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Stephen Bann

Sensing the Stones: Bernard Lassus and the Ground of
Landscape Design
Stephen Bann

In this paper I seek to illustrate the experience of motion in the work of a contemporary garden designer by comparison with a selection of early landscape paintings, in particular those of Goffredo Wals, dating from the early seventeenth century. It will be argued that works like those of Wals offer us a condensation of motifs suggesting the physical experience of motion through the landscape. In particular they imply an enhanced attention to the ground beneath the notional walker’s feet, and in this way conflict with the infinite prospects of sky and scenery that will later become the legacy of the Claudian landscape.

It will be argued that the gardens of Bernard Lassus devote a similar attention to the operations of the walker. In the “Garden of Returns” at Rochefort-sur-Mer, on the Charente River, he varies the experience of walking by constructing parallel paths, whose surfaces are adjusted to different perambulatory modes and directions. He also relates the cobbled areas around the central building to a lightly raised stretch of turf, implying a chronological relationship between the garden and its historic site. Instead of attempting a “classic” French solution, where the visibility of the Corderie royale from afar would have been the most prominent feature, Lassus has half hidden the monument, adjusting the garden’s dynamic axes to a walking pace.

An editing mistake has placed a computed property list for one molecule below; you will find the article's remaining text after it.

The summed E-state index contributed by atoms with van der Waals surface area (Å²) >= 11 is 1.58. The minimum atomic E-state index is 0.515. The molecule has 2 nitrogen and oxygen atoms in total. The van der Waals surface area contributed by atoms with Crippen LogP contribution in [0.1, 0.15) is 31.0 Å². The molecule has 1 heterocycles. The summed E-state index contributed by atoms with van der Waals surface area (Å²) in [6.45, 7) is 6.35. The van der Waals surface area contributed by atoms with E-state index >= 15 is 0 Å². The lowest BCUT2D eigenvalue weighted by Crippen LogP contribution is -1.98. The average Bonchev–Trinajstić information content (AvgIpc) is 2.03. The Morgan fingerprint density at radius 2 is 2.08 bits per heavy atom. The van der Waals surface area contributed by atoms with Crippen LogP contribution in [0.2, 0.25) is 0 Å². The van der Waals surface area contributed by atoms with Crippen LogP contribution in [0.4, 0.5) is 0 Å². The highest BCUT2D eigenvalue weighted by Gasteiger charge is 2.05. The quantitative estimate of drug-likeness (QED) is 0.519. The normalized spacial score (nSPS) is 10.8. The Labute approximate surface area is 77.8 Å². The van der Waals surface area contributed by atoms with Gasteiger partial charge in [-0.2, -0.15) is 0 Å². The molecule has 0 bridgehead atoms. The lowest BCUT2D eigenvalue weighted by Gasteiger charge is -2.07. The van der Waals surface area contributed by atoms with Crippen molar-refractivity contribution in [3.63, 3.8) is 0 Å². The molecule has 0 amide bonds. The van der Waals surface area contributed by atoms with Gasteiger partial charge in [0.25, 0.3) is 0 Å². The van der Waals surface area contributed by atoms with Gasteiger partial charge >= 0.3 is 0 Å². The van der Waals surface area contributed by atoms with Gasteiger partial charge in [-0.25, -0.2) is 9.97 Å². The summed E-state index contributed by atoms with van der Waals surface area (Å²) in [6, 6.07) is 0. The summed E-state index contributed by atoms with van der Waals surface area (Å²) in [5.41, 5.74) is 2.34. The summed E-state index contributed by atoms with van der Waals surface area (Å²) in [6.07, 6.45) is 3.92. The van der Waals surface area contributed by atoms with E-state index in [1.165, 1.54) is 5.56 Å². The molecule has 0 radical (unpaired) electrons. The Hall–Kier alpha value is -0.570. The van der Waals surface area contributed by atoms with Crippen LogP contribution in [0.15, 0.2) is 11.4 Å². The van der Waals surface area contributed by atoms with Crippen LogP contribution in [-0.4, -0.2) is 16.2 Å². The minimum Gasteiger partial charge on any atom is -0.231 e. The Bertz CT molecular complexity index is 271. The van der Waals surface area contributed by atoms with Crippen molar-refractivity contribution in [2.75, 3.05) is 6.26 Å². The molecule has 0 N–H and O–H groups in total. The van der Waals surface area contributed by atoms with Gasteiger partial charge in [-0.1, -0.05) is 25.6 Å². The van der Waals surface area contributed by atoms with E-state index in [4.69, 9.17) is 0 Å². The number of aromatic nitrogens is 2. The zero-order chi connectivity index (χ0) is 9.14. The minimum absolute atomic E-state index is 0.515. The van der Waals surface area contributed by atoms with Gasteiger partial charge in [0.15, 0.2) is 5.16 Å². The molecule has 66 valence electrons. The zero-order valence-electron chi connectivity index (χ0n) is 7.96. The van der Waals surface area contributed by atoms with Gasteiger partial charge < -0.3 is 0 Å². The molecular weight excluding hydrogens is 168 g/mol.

In the second example of Lassus’ contemporary work, attention is given to the motorway rest area (Aire) at Crazannes, on the new Autoroute des Oiseaux between Rochefort and Saintes. Here the experience of motion is radically split between the experience of the speeding car passengers and the travelers who decide to turn off the motorway for a few minutes of relaxation. The transformed landscape reflects these two widely differing perspectives, offering a sharp visual contrast between the rocky escarpments carved out of the former quarry of Crazannes and the deep gullies crowded with rare ferns that the visitor is tempted to investigate. For the first time in landscape practice, perhaps, two such widely varying tempos have been united in the “double face” of a singular environment.

Stephen Bann was educated at Winchester College and King’s College, Cambridge, where he was awarded a Double First in the History Tripos (1962-63) and subsequently took his Ph.D. with a thesis on the French historian Prosper De Barante. Appointed lecturer in history at the University of Kent in 1967, he became in 1988 professor of modern cultural studies and in 1990 director of the Centre of Modern Cultural Studies. Bann has also been chair of the Board of Studies in history and theory of art at Kent since 1985. In 2000 he will take up a new appointment as professor of history of art at Bristol University. He was elected a Fellow of the British Academy in 1998 and is currently chair of the Research Committee of the United Kingdom Arts and Humanities Research Board.

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